These states of spiritualism described will only be understood if experienced. Until such experiences have been attained, the words of the Ahle Dil (the People of the Heart. i.e. ,the Auliyá) cannot be understood. It has been aptly observed:

“Someone enquired from me the nature of love I said: When you become like me you will understand the nature of love.”

Hadhrat Mujaddid Alfe Thani (rahmatullah alayhi) said:

“One cannot be an árif until one considers one’self more contemptuous than a káfir.”

If this condition has not passed over one, one will not be able to understand it. Nevertheless, it may be understood by reflecting on the end of one’s life. What will be my end? Perhaps the end of a kâfir may be better. (One may possess lmam today, but at death kufr manifests itself or a káfir may just before death be blessed with the wealth of Iman). Every person should always think along the line of the final result, and school one’s nafs with the lesson: When I am not aware of my own end, what right do I possess to consider myself superior or nobler to others? What right have I to regard others as inferior?

Although there is no certainty that one is the most despicable of all, nevertheless the possibility exists. In the face of this possibility it is not intelligent to consider one superior to others. The safest course, therefore, is to consider one’self to be the most contemptible. However, care should be exercised that this feeling does not degenerate to the level of “yás” (losing all hope in the mercy of Allah), because this condition of yás is kufr. Someone said excellently:

“Despair not of the mercy of Allah Ta’ala. At times those drowned in immorality suddenly reach the destination by a single call”

Thus when during the state of bast there results the manifestation of spiritually elevated experiences, a condition similar to pride sets in. At that stage Allah Ta’ala produces the condition of qabdh so that the sálik beholds in him the impressions of servitude and insignificance. He then regards himself as the most contemptible. This in reality is a condition of great Rahmat for the sálik, for it has become a medium of a wonderful blessing. If the state of qabdh did not settle over the sálik, he would have been destroyed in the condition of bast.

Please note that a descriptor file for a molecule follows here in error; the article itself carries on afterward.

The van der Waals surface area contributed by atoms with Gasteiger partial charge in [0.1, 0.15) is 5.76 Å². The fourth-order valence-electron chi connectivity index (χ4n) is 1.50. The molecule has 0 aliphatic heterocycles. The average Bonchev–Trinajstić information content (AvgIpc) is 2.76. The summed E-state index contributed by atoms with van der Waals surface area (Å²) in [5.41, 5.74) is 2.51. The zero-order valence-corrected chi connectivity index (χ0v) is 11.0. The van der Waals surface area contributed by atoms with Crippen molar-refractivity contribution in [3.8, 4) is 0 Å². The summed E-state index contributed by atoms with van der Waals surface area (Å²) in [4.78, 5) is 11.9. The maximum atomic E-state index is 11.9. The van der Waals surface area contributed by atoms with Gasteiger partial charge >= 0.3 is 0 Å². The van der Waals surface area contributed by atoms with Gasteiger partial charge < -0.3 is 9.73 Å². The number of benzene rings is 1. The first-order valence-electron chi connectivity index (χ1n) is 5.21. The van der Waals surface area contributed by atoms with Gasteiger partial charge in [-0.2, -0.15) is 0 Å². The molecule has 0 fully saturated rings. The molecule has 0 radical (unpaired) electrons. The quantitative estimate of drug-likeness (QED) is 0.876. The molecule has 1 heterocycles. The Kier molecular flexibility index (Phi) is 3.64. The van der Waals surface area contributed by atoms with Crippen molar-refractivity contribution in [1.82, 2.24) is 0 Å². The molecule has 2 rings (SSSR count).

Besides this benefit, another advantage of qabdh is the removal of the hijáb (veil) which sometimes is created for the sálik by anwár and tajalliyát (spiritual illumination and effulgence). Such spiritual illumination is the result of Zikrullah (Remembrance of Allah). The sâlik becomes lost in ecstacy in the resultant tajalliyát. His attention is thus diverted from Allah Ta’ala Who is the true Purpose and Motive for the striving of the spiritual traveller (salik).

Hadhrat Haji lmdadullah Muhajir Makki (rahmatullah alayhi) said:

“There are two types of hijab (spiritual veils or impediments), viz. Zulmáni (of spiritual darkness) and Nuráni (of spiritual illumination). Hijab Zulmáni comprises evil whisperings (waswás) and suspicions (khatrat). Such factors enter the heart at the time of Zikrullah and they pertain to mundane affairs. Directing one’s attention towards these factors of spiritual darkness is detrimental. Hijáb Nuráni is the revelation of the tajalliyát and anwar of Alame Malakut or the realm of the angels. Since Alame Malakut is also an existence apart from Allah Ta’ala, the attention should not be focussed on it. Attention on anything besides Allah is diversion from Allah Ta’ala. Such diversion has to be shunned.”